Norwegian company Sunlit Sea has deployed a temporary offshore floating solar power plant in Oslo to test the concept for city-integrated floating solar power.
The floating solar power plant has been developed by Sunlit Sea, which together with Innovation District Center, OsloMet, Oceanlab, Statkraft, Oslo Municipality and the Port of Oslo will benefit from the data collected from the plant in the coming month.
Installed at Honnørbrygga pier, Sunlit Sea’s floating solar plant will remain on site until the end of May.
The test project includes the development of the concept for city-integrated floating solar power, as well as the evaluation of its offshore performance.
Per Lindberg, CEO of Sunlit Sea, said: “Solar panels in water produce more electricity than facilities on land due to good cooling from the water and more direct sunlight than, for example, on buildings.”
The integration of floating solar power in urban areas is relatively new. This entails the installation of solar panels on the water near the city and ensuring that they do not conflict with ships or other maritime infrastructure.
Ingvar Mathisen, director of the Port of Oslo, said: “I am proud that the Port of Oslo is used to test floating solar power. The concept is both exciting and innovative. The Port of Oslo is working hard and purposefully to become a future zero-emissions port. Our vision for the Port of Oslo is to be the world’s most efficient and environmentally-friendly port.”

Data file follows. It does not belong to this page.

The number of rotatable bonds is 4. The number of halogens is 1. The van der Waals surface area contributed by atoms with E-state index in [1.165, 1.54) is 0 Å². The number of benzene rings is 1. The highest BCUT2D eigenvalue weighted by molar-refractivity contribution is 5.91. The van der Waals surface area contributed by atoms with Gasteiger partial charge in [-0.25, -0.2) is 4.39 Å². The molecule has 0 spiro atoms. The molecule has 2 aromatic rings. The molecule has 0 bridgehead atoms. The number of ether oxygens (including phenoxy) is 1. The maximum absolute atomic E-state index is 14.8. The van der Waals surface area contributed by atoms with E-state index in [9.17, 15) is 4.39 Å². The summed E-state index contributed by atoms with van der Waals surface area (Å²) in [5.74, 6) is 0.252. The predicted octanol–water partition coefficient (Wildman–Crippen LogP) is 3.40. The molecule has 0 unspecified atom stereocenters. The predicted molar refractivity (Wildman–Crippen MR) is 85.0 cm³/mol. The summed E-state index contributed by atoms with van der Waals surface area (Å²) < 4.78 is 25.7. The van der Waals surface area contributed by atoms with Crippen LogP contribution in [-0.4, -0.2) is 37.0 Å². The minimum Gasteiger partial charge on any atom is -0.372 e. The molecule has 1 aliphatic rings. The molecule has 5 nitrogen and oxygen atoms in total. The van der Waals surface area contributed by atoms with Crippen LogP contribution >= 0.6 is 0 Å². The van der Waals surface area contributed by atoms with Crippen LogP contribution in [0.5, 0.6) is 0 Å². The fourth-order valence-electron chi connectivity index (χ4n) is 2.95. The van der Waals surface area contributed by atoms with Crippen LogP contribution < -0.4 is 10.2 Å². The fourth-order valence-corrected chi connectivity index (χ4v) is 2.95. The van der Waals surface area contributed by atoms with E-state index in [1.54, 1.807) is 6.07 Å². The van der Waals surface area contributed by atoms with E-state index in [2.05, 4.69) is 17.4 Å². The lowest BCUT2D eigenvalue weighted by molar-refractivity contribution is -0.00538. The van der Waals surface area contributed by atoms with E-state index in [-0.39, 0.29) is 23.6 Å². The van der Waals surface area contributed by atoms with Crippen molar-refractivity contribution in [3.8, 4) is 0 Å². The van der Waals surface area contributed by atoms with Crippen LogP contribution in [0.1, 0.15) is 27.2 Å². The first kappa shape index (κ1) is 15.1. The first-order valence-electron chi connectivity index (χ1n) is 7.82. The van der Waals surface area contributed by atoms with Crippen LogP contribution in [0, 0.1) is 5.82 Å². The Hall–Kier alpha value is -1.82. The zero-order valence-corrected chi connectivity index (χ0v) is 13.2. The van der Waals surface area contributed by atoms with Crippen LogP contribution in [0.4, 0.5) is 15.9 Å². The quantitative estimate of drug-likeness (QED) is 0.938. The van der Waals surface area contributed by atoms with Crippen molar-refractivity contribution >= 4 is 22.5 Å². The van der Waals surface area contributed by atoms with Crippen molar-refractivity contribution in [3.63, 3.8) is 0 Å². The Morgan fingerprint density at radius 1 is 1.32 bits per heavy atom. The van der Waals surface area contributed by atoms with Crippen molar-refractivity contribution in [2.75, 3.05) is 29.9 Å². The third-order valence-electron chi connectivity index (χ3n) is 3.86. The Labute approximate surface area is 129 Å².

The project will also lead to improvements in the public sector domain by establishing simpler implementation and cooperation with the municipality, according to the Port of Oslo.
“This facility represents a win-win for everyone – Oslo Municipality and the Port of Oslo receive useful data and we learn principles for how to be a good test arena and ensure the right permits. We are breaking down barriers, so that it will be easier for entrepreneurs in the future to test their solutions,” said city councilor Victoria Marie Evensen.
Launched in 2019, Sunlit Sea is developing a new type of technology for floating solar power installations.
The solution is based on prefabrication of serially connected solar panels whose back plates are intrinsically robust and heat conductive aluminum floats, facilitated for and integrated with a new and effective solution for logistics.
Floats are arranged in a tightly packed matrix of water-cooled floating panels, permitting a much more efficient production than the competition, Sunlit Sea claims.
Source: Offshore Energy